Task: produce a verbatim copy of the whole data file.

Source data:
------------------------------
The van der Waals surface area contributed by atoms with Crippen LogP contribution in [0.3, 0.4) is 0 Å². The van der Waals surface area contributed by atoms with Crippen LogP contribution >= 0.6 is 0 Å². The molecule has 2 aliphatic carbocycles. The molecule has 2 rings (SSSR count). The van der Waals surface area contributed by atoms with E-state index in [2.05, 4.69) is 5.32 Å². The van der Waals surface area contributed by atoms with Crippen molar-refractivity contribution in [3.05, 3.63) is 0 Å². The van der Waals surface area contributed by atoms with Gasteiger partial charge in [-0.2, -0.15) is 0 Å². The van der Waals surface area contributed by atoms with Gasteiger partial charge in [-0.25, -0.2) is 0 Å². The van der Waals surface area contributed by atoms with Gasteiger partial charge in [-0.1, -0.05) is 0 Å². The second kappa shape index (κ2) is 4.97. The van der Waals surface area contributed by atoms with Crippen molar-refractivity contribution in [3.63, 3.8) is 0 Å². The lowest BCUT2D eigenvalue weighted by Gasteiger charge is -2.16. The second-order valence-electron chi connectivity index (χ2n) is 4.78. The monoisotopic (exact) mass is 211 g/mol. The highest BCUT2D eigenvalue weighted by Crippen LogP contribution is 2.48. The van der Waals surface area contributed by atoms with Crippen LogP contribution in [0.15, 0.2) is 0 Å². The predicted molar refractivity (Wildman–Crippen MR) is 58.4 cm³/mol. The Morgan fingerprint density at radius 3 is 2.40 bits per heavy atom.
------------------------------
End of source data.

The van der Waals surface area contributed by atoms with Crippen LogP contribution in [0.3, 0.4) is 0 Å². The van der Waals surface area contributed by atoms with Crippen LogP contribution >= 0.6 is 0 Å². The molecule has 2 aliphatic carbocycles. The molecule has 2 rings (SSSR count). The van der Waals surface area contributed by atoms with E-state index in [2.05, 4.69) is 5.32 Å². The van der Waals surface area contributed by atoms with Crippen molar-refractivity contribution in [3.05, 3.63) is 0 Å². The van der Waals surface area contributed by atoms with Gasteiger partial charge in [-0.2, -0.15) is 0 Å². The van der Waals surface area contributed by atoms with Gasteiger partial charge in [-0.25, -0.2) is 0 Å². The van der Waals surface area contributed by atoms with Gasteiger partial charge in [-0.1, -0.05) is 0 Å². The second kappa shape index (κ2) is 4.97. The van der Waals surface area contributed by atoms with Crippen molar-refractivity contribution in [3.63, 3.8) is 0 Å². The lowest BCUT2D eigenvalue weighted by Gasteiger charge is -2.16. The second-order valence-electron chi connectivity index (χ2n) is 4.78. The monoisotopic (exact) mass is 211 g/mol. The highest BCUT2D eigenvalue weighted by Crippen LogP contribution is 2.48. The van der Waals surface area contributed by atoms with Crippen LogP contribution in [0.15, 0.2) is 0 Å². The predicted molar refractivity (Wildman–Crippen MR) is 58.4 cm³/mol. The Morgan fingerprint density at radius 3 is 2.40 bits per heavy atom.